The issue has since become something buttressed by groups supported by adoptive parents, mostly based on fears that a birth mother will come back to haunt them. These are likely the same parents who would discourage their children from searching for their birth family later in life. They might feel threatened that their child is trying to replace them (when really their child will probably be closer to them if they allow them this.) These parents probably were not given support from agencies in order to be informed of the full scope of the issues.
Let us give them other perspectives. Let us give them our stories.
I'm always so happy to hear about the many adoptive parents who fight for their child's right to records and who support their child's search for roots.
But it’s not just those in the triad who are against open access to birth certificates. There are many powerful groups that strongly oppose it. In Ohio (side note: I'm baffled by Andrea's comment on the last post that her friend's adoptive child's birth certificate was destroyed!), Ohio Right to Life has been a major opponent because they believe if information is shared openly, mothers will opt for abortion instead of adoption. This is not true, and there is evidence to prove as such. Take a look at Kansas, which has always had open records. The abortion rates in that state have either stayed the same or gone down in recent decades. There is no evidence, statistical or otherwise, that proves more women choose abortion because they do not want the possibility of their baby coming to find them later.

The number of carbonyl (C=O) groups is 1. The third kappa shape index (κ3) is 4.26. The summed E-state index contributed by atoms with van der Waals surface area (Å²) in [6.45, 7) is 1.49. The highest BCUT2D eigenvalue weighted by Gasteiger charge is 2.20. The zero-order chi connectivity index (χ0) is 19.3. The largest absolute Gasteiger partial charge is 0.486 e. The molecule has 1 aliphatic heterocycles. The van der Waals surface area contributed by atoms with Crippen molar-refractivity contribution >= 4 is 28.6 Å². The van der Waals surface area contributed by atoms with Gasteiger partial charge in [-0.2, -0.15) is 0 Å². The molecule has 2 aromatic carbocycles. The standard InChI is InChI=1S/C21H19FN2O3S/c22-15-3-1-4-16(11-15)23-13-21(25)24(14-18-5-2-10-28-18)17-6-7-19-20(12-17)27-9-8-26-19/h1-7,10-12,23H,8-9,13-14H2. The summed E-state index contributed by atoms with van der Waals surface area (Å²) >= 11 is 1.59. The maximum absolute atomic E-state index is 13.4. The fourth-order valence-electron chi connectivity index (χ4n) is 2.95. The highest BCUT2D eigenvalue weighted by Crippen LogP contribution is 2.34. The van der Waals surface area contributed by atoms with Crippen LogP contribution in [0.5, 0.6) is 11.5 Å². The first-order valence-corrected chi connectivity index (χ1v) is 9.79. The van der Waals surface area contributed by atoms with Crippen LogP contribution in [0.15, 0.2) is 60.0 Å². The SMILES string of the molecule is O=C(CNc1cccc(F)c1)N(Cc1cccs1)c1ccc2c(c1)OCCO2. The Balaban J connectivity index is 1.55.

Planned Parenthood bats for the other team too. They get more funding for abortions, apparently, so they’re not about to be okay with supporting healthier adoptions.
One of the biggest opponents in many states countrywide is the Catholic Church. One woman at an adoption conference I attended in April said she’d been fighting the Catholic Church in New Jersey for 29 years now--documentation in hand to dispel every myth--and had made little progress. I’d like to ask the Catholic Diocese to check out the Old Testament, the pages and pages of tribe recordings and lists of names. It is important where one comes from. It is simply not fair to withhold vital information from someone about themselves in order for some people to save face. It places value on one person's rights over another's, which ironically is one of the big arguments that pro-life advocates use.
Some people have theories that there are a lot of powerful people who are secret birth parents (politicians, priests), and so they have a strong vested interest in keeping birth certificates sealed (or destroyed!) Obviously it's difficult to research something like this, so I can't say whether it's true, but it does make one wonder...
Luckily there are a few states that have opened birth certificate access recently. I believe Oregon did so in 2000, so any child born and adopted in or after 2000 will have access. Here's a video showing a recent victory in Maine.